Conversely, the T Bill market is highly predictable. This isn’t surprising. The Federal Reserve is likely to use the interest rate of the previous year as a base before they attempt any adjustments. As a result the lagged ‘momentum’ beta for T bills is 0.91. This does not violate market efficiency, since even if you know T bill returns should be high the following year, you must still borrow at the same high rate. Whereas if you know stock returns will be higher than the T bill in the following year, you can borrow at the T bill rate and invest in the market with full clairvoyance that the spread will be profitable.

While excess equity returns cannot with any real consistency forecast itself, other variables have shown an ability to forecast future expected returns. For example, dividend yields vary over time. A dividend yield is calculated by taking the current annual dividend over the stock price. A high dividend yield means that the current dividend is high relative to the stock price. A low dividend yield means that the current dividend is low relative to the stock price. If a stock has a low dividend yield relative to its long run average we might guess that future dividends will be higher than past dividends. The reason for this is that the stock price includes all future dividend increases (whereas the current dividend is simply what was last paid as the dividend). An example of this might be if a firm recently announced that future dividend payments will be double the current payments due to unexpected success. While this does not affect the past dividend payment, it will increase the price of the stock. In this situation the dividend yield will be lower than its long term average, and we should expect future dividends to be higher, thus bringing it back to its average. Conversely, if the dividend yield is high we might expect future dividends to be lower.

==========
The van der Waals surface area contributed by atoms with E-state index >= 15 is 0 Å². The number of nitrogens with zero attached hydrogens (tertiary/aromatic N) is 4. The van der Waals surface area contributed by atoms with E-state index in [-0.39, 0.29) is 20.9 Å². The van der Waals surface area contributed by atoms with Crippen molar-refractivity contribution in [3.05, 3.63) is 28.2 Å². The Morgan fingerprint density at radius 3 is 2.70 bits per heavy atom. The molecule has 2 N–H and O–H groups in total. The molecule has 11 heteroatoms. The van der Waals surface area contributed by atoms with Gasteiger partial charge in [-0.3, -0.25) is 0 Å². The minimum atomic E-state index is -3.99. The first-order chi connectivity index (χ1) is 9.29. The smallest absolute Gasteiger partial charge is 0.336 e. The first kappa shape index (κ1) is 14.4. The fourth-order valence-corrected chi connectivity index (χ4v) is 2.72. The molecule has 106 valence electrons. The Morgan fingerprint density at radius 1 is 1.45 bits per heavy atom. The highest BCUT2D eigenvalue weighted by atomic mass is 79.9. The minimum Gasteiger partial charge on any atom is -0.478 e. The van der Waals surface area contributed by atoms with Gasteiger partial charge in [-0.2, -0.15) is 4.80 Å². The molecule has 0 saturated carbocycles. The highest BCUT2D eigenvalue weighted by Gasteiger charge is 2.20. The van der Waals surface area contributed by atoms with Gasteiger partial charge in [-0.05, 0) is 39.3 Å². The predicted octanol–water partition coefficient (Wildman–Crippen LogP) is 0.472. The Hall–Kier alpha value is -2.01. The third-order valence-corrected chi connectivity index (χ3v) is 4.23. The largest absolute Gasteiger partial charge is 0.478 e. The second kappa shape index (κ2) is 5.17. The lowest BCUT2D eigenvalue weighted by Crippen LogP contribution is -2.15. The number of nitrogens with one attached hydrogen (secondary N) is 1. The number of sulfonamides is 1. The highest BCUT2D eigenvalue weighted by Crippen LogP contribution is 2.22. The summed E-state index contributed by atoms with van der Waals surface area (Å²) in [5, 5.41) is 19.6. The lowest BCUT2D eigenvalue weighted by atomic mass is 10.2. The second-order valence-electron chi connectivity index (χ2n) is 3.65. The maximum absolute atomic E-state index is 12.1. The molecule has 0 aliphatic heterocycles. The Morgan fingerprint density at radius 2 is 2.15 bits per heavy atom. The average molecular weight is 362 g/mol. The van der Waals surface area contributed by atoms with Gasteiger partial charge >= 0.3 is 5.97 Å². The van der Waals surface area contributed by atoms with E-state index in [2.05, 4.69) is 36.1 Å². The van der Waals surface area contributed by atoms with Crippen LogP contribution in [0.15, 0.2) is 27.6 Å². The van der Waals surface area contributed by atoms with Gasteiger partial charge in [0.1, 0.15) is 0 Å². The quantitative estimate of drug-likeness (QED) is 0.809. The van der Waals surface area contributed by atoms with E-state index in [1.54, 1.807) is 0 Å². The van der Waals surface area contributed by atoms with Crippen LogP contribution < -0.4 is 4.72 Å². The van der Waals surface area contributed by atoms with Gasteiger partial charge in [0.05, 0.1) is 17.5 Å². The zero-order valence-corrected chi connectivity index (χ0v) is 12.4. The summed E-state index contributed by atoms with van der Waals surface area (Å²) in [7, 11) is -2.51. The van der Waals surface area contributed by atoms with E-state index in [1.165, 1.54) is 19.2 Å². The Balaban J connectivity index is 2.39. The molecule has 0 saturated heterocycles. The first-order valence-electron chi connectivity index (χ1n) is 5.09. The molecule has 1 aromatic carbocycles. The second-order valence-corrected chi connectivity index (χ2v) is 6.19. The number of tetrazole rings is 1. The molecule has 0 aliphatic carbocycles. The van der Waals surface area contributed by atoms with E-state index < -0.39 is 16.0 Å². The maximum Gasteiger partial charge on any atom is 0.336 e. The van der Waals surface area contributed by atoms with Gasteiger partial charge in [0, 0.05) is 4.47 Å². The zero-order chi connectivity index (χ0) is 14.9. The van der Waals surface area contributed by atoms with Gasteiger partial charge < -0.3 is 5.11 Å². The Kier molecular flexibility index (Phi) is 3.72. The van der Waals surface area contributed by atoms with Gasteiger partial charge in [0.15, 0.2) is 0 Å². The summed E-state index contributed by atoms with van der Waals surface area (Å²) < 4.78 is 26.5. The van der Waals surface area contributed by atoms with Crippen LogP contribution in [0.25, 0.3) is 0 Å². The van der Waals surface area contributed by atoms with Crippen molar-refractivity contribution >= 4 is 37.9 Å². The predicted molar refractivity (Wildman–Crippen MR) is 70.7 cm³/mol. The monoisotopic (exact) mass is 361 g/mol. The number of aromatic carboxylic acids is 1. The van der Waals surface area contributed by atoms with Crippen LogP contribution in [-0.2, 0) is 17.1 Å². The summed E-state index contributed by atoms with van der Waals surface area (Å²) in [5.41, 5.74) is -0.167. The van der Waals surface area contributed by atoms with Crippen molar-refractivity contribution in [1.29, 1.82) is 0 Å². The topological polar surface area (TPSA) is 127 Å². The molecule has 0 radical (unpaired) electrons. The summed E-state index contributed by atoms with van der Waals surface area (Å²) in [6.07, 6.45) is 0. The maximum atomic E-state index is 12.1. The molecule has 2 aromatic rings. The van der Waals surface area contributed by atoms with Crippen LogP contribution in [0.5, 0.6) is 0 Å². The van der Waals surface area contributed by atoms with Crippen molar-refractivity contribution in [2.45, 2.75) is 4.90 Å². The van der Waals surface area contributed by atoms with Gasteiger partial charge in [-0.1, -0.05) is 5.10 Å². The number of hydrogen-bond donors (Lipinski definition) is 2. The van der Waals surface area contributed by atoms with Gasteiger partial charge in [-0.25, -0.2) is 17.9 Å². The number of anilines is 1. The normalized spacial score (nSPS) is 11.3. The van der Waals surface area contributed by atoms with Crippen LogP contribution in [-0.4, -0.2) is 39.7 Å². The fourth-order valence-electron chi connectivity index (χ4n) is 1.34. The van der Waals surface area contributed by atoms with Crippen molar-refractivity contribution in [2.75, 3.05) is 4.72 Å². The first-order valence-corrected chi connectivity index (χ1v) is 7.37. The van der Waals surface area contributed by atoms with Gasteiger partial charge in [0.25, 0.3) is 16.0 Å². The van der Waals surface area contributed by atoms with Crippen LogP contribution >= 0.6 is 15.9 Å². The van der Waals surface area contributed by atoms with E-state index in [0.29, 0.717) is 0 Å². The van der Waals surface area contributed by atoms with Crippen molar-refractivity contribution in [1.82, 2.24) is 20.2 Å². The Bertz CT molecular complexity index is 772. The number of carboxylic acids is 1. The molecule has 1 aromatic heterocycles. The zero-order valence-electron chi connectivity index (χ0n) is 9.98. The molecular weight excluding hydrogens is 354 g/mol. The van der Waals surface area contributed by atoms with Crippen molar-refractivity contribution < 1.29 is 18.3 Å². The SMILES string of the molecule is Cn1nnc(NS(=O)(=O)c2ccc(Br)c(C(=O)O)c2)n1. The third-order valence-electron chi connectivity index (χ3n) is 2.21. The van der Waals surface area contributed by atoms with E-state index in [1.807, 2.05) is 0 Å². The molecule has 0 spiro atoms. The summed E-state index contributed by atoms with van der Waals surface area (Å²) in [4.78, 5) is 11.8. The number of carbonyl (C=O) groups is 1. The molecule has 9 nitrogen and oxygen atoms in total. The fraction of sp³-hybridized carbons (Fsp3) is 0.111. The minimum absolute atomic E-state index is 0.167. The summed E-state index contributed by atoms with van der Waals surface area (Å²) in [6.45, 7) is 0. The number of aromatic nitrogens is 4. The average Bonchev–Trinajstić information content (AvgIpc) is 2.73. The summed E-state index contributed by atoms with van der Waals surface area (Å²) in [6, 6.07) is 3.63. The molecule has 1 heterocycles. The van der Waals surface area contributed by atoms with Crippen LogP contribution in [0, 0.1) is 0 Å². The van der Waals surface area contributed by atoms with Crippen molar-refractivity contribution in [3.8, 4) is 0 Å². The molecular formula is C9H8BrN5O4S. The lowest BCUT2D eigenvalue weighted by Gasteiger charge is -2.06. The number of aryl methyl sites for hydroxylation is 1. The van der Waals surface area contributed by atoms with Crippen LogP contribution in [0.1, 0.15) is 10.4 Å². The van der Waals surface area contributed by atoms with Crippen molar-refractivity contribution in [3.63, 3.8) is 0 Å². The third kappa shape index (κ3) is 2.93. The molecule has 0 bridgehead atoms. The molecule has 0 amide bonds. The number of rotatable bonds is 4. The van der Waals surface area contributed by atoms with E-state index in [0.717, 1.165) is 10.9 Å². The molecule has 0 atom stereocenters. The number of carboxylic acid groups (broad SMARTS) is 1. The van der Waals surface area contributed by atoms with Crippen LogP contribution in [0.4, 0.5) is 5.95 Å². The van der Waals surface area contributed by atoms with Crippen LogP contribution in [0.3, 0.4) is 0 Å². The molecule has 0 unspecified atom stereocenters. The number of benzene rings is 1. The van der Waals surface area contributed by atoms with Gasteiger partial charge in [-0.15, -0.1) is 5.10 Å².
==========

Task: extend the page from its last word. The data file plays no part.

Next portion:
The dividend yield has the ability to forecast future returns and forecast itself. The statistical significance is not high, but it is material. This fits with our theoretical economic understanding of the market. We cannot be clairvoyant, but we can use variables to increase our understanding of future returns. In this case the dividend yield works as a great starting point. Cochrane uses it as an initial term due to its simplicity and clear statistical evidence. However, there are a thousands of papers on thousands of variables, all with an attempt to predict the future. A casino does not need to win every time to make money, only 51% of the time. I will not include the quantitative data in this paper. I suggest reading Cochrane’s notes on predictability for a full understanding. It is useful to begin with the dividend yield

It is now important to reconcile the ability to forecast future expected returns (discount rates) with market efficiency. Predictability at first blush seems terribly incompatible with the idea of market efficiency. It ends up working perfectly fine with the idea. Firstly, market efficiency does not require constant returns – variation is allowed. We could theorize that this variation is perhaps simply a function of changing discount rates, or risk. While the dividend yield holds predictive power, it is possible when the future dividend yield rises that risk does as well, which would explain the price increase.  If this were the case markets would simply be continuing to be rational. Using dividend yield forecasting would allow us to predict when risk is higher, leading to the rational expectation that returns ought to be higher in periods of higher risk.